Caravaggio and the Painters of the North
From 21 June to 18 September 2016
Gerrit van Honthorst was one of the painters who introduced the Caravaggesque style into the Northern Low Countries. Among the artists of the School of Utrecht he was the best known internationally. Honthorst travelled to Rome at an early date, around 1610‒15, and is documented following his return to Utrecht in July 1620. He was successful with regard to clients and commissions in Italy, where he studied the work of Caravaggio and the Carracci. His nocturnal scenes, which may have been influenced by those of the Bassano and Luca Cambiaso, earned him the nickname of «Gherardo delle Notti».
The subject of the present canvas is Italian in origin and can be associated with the work of Bartolomeo Manfredi, one of Caravaggio’s Italian followers. Dated to the period immediately after Honthorst’s return to Utrecht, it reveals the transformation of his style over the previous decade. The light is more coherent in comparison to his earlier works, bathing the picture surface in a more uniform manner. The light source, in this case located on the left, gently illuminates the background while it shines more strongly on some areas of the figure such as the bare shoulder, the arm raising the glass of wine and much of the face. This light creates fine passages of backlighting such as the hand in the foreground and the violin that the figure grasps under his arm.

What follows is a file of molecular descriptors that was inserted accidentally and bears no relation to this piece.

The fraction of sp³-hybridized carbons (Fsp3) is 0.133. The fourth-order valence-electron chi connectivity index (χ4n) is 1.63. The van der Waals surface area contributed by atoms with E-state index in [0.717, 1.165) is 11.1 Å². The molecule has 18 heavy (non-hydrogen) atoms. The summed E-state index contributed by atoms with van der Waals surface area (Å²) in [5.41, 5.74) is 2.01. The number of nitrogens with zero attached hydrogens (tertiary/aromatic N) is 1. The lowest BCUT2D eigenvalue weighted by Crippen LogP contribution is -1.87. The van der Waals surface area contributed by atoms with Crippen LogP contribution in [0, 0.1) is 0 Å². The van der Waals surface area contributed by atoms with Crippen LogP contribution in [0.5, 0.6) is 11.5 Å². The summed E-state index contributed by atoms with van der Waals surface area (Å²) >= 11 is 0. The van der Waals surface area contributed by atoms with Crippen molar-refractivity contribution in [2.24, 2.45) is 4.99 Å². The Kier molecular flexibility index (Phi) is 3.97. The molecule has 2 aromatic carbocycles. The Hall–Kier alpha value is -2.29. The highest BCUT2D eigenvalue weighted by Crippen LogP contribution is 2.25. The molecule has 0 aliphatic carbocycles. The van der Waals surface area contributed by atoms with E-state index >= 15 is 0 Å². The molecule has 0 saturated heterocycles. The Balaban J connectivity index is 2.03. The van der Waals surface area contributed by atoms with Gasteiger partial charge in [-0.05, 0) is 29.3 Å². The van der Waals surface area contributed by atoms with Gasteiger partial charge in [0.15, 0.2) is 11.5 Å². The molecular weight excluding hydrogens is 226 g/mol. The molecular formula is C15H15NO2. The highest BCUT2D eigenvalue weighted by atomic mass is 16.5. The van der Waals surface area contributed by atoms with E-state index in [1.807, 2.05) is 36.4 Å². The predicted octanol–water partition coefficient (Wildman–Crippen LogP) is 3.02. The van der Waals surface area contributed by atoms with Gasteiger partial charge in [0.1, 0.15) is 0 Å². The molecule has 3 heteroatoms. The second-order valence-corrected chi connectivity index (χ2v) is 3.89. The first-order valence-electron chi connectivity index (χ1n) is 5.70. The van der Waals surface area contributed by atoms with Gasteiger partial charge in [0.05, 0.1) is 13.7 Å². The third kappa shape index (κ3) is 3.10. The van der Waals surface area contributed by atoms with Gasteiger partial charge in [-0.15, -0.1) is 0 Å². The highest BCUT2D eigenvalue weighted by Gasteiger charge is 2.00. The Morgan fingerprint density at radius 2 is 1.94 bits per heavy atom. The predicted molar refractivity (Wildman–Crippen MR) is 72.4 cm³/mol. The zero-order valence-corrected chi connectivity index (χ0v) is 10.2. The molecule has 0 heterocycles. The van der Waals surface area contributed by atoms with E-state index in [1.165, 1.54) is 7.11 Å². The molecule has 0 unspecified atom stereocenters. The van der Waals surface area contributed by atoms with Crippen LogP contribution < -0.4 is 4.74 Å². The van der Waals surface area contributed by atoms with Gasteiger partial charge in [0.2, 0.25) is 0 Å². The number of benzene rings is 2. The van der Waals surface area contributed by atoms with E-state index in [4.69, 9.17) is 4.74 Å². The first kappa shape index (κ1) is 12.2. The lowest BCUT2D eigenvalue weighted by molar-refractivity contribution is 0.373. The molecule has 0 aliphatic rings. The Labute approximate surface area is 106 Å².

The lighting is one of the elements that gives this composition its force, while another is the treatment of the figure, whose happy mood is conveyed in the radiant gaze that attracts the viewer’s attention. The painter has paid great attention to every detail in this anonymous figure, with his bright red nose and cheeks and red fingers that delicately raise the glass.
The musician is dressed in theatrical dress and wears a plumed hat. The subject and date of this canvas has led the painting to be compared to another in the Rijksmuseum, Amsterdam, of 1623 in which the figure has attractive drapery and a similar hat to the present one.
Judson considered that figures of this type might be allegories of the senses, in which case the present example would be that of Taste. Gaskell drew attention to similar compositions that have pairs in the form of female figures. According to Gaskell, these figures establish a dialogue of gestures involving sexual connotations.
The happy Violinist was in various Viennese collections in the 19th century. It appeared on the French art market in the mid-20th century with the Heim gallery in Paris from where it was acquired by Earl C. Townsend Jr. for his collection in Indianapolis. It entered the Thyssen-Bornemisza collection in 1986.